Outsiders often tend to use Indonesia as an illustration for pat political theories. To the left, Indonesia is just another military regime whose arsenal the U.S. keeps stocking; to the right, it is a bulwark of anti-communism and private enterprise. The reality is more interesting than either of those views.

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James Fallows is a national correspondent for The Atlantic and has written for the magazine since the late 1970s. He has reported extensively from outside the United States and once worked as President Carter's chief speechwriter. His latest book is China Airborne. More

James Fallows is based in Washington as a national correspondent for The Atlantic. He has worked for the magazine for nearly 30 years and in that time has also lived in Seattle, Berkeley, Austin, Tokyo, Kuala Lumpur, Shanghai, and Beijing. He was raised in Redlands, California, received his undergraduate degree in American history and literature from Harvard, and received a graduate degree in economics from Oxford as a Rhodes scholar. In addition to working for The Atlantic, he has spent two years as chief White House speechwriter for Jimmy Carter, two years as the editor of US News & World Report, and six months as a program designer at Microsoft. He is an instrument-rated private pilot. He is also now the chair in U.S. media at the U.S. Studies Centre at the University of Sydney, in Australia.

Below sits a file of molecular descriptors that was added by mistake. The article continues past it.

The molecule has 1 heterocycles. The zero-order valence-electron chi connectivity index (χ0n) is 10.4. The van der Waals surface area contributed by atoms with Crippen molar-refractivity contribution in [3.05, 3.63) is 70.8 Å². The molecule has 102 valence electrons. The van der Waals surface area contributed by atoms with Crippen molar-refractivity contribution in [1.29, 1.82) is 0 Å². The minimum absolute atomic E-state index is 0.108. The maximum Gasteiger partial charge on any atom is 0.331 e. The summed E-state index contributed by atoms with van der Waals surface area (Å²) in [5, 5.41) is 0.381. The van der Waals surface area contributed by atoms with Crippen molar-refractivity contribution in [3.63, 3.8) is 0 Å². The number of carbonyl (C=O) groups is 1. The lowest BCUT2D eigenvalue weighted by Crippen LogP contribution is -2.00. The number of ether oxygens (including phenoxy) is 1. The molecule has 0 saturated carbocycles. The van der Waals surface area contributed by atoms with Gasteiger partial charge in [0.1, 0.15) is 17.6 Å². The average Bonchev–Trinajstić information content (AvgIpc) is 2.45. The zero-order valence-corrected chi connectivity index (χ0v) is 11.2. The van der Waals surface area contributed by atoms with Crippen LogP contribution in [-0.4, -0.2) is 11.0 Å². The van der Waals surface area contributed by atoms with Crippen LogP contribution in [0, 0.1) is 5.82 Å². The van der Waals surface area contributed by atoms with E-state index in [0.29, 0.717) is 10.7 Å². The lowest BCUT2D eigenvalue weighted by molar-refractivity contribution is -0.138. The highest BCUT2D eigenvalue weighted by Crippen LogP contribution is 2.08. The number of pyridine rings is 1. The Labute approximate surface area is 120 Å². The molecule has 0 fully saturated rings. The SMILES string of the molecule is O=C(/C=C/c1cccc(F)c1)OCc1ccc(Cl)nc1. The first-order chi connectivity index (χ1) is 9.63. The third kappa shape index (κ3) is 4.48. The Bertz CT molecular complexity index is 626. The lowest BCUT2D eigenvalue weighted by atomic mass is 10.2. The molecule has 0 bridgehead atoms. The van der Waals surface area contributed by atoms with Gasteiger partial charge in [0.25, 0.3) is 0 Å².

Fallows has been a finalist for the National Magazine Award five times and has won once; he has also won the American Book Award for nonfiction and a N.Y. Emmy award for the documentary series Doing Business in China. He was the founding chairman of the New America Foundation. His recent books Blind Into Baghdad (2006) and Postcards From Tomorrow Square (2009) are based on his writings for The Atlantic. His latest book is China Airborne. He is married to Deborah Fallows, author of the recent book Dreaming in Chinese. They have two married sons.

Fallows welcomes and frequently quotes from reader mail sent via the "Email" button below. Unless you specify otherwise, we consider any incoming mail available for possible quotation -- but not with the sender's real name unless you explicitly state that it may be used. If you are wondering why Fallows does not use a "Comments" field below his posts, please see previous explanations here and here.